H.G. Reza, Times Staff Writer,
SAN DIEGO -- A proposal to be taken up today by the San Diego City Council would make marijuana use legal here for as many as 3,000 seriously ill people. Although advocates say pot would ease the pain and suffering of the sick, opponents say the measure is merely a dodge around federal laws that forbid medicinal use of marijuana. Members of a task force that studied the issue for almost two years say the city needs an ordinance so patients can use as much as 3 pounds of cannabis a year without fear of arrest.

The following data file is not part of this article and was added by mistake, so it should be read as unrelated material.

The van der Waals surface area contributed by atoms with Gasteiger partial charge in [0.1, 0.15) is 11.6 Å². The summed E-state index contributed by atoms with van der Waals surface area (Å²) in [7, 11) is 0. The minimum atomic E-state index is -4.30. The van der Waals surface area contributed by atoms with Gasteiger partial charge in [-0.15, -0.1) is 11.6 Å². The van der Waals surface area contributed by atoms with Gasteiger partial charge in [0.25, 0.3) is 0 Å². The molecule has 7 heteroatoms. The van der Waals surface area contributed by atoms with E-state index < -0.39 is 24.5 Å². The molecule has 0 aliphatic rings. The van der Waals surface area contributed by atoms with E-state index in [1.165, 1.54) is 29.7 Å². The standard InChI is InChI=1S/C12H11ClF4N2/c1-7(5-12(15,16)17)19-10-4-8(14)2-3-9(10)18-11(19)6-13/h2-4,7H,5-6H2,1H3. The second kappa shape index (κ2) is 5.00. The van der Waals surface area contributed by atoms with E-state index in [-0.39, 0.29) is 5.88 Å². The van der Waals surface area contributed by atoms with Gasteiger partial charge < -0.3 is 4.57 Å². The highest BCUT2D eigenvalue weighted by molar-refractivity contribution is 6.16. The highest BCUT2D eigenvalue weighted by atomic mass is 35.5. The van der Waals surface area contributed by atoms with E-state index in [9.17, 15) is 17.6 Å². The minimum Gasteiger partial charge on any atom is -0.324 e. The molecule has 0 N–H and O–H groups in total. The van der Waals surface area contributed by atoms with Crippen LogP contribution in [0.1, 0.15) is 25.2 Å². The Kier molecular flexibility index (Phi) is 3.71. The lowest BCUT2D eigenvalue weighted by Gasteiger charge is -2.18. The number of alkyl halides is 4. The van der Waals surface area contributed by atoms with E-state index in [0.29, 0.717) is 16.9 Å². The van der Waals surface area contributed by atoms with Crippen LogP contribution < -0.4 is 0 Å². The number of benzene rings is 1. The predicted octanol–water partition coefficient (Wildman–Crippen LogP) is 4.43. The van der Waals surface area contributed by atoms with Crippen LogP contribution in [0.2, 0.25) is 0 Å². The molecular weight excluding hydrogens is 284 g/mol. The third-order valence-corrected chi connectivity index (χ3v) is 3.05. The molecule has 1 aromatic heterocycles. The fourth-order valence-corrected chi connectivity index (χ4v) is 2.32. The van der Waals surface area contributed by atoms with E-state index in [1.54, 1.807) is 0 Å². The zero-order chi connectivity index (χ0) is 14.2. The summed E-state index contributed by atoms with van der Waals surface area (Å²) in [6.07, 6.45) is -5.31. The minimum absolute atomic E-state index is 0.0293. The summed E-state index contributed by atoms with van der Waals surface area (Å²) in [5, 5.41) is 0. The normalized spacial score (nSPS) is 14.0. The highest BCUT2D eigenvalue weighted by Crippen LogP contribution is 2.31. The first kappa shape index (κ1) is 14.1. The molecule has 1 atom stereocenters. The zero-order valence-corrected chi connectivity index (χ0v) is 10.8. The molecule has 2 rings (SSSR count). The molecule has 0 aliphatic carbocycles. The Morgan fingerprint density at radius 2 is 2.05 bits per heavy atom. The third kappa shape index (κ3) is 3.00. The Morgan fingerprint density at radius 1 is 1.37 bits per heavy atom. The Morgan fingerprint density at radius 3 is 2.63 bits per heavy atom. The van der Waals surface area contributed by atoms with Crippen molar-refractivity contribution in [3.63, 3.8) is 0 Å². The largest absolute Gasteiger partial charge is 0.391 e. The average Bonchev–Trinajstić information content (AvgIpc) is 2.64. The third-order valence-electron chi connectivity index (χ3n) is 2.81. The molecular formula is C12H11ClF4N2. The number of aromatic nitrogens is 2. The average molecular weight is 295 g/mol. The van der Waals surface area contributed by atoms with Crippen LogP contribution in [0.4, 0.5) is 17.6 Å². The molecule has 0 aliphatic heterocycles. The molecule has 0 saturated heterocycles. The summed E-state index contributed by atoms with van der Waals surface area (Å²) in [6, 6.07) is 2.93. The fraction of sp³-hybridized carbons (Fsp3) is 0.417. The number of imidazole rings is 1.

The legal guidelines, drafted under the auspices of Proposition 215, have been attacked by federal drug agents and San Diego Police officials, who reluctantly served as advisors to the task force on orders from the City Council. The debate will make San Diego, long a paragon of law-and-order politics, the latest flash point in the debate between the U.S. government and California voters over a ballot measure that legalized medicinal use of pot. The courts are equally divided on the issue. In 1999, a federal appeals court ruled that so-called "cannabis clubs" can distribute marijuana to sick patients. That ruling was struck down two years later by the U.S. Supreme Court, which ruled that medical necessity cannot be used as a legal defense to distribute marijuana. But the court did not rule on the constitutionality of Proposition 215. Last year, the California Supreme Court ruled that Proposition 215 gives users of marijuana for medicinal purposes limited immunity from prosecution. Weeks later, a federal appeals court ruled that U.S. officials may not revoke the licenses of doctors who recommend marijuana to patients. Scarcely a week has passed in California in recent months when the state and federal governments' dueling policies on medical marijuana have not collided. On Friday, author and cannabis activist Ed Rosenthal was found guilty of federal marijuana cultivation and conspiracy laws. Rosenthal has written books on how to grow marijuana and avoid the law. On the other hand, Michael S. Vigil, head of the Drug Enforcement Administration office in San Diego, continues to insist that marijuana use recommended by a doctor violates federal law. Vigil promised zero tolerance if San Diego joins several California municipalities that have enacted ordinances legalizing medicinal use of marijuana. "There has never been a study that showed marijuana has any medicinal value whatsoever," Vigil said. "We'll arrest people. We're not going to look the other way." San Diego Police Capt. Glenn Breitenstein criticized some members of the task force, which is chaired by Deputy Public Defender Juliana Humphrey, as "activists who are nothing more than marijuana advocates." The guidelines "come closer to legalization of marijuana than meeting the needs of patients," Breitenstein said. He promised that a department spokesman would speak out against the proposal at the council meeting. The "Law Enforcement Guidelines for Possession of Medical Cannabis" is the only item on today's council agenda. Humphrey -- who said she was picked to lead the task force because she successfully defended three clients who used marijuana medicinally -- expects a drawn out meeting. If adopted by the council, the guidelines would be tested over a 24-month period. Patients and caregivers would have to register with a nonprofit health-care agency that would issue identity cards and pass out the drugs. In some municipalities, local police issue the cards, but Humphrey said the task force opposed that because "people will not be encouraged to sign up if they have to do it at police headquarters." She estimated that 1,500 to 3,000 patients in San Diego would sign up for permits. Each patient, on a physician's recommendation, would be allowed to use up to 3 pounds of marijuana per year or grow up to 20 plants. Caregivers would be allowed to take care of up to six patients and would not be allowed to dispense more than 12 pounds of marijuana per year. Some patients who need the maximum 3 pounds of the drug allowed by the proposals would have to go to more than one caregiver, Humphrey said. Still undecided is where caregivers or patients would be allowed to buy marijuana legally if they choose not to grow it. A task force member and cancer survivor said she used marijuana to ease pain and nausea, and had to get the drug from a friend in San Francisco who mailed it to her. "This is the type of situation that law-abiding persons who want to use marijuana for medical purposes want to avoid," said Humphrey. "They are thinking about using it but are afraid of getting in trouble." Breitenstein said the guidelines are unnecessary because San Diego police already have a policy that officers must follow when investigating a possible case of medicinal marijuana use. San Diego police have investigated 19 cases since 1999 of people who said they used marijuana on a doctor's recommendation. In six cases, officers "just walked away" when they determined that the suspects were ill, were using the drug on a physician's recommendation and possessed a reasonable amount for personal use, Breitenstein said. The district attorney prosecuted three other cases and rejected four. Two were sent to the city attorney for misdemeanor prosecution, Breitenstein said. Four cases are still pending. "But the issue," Humphrey said, "is that there may be people out there who are literally dying but too afraid to use this medication because they fear arrest."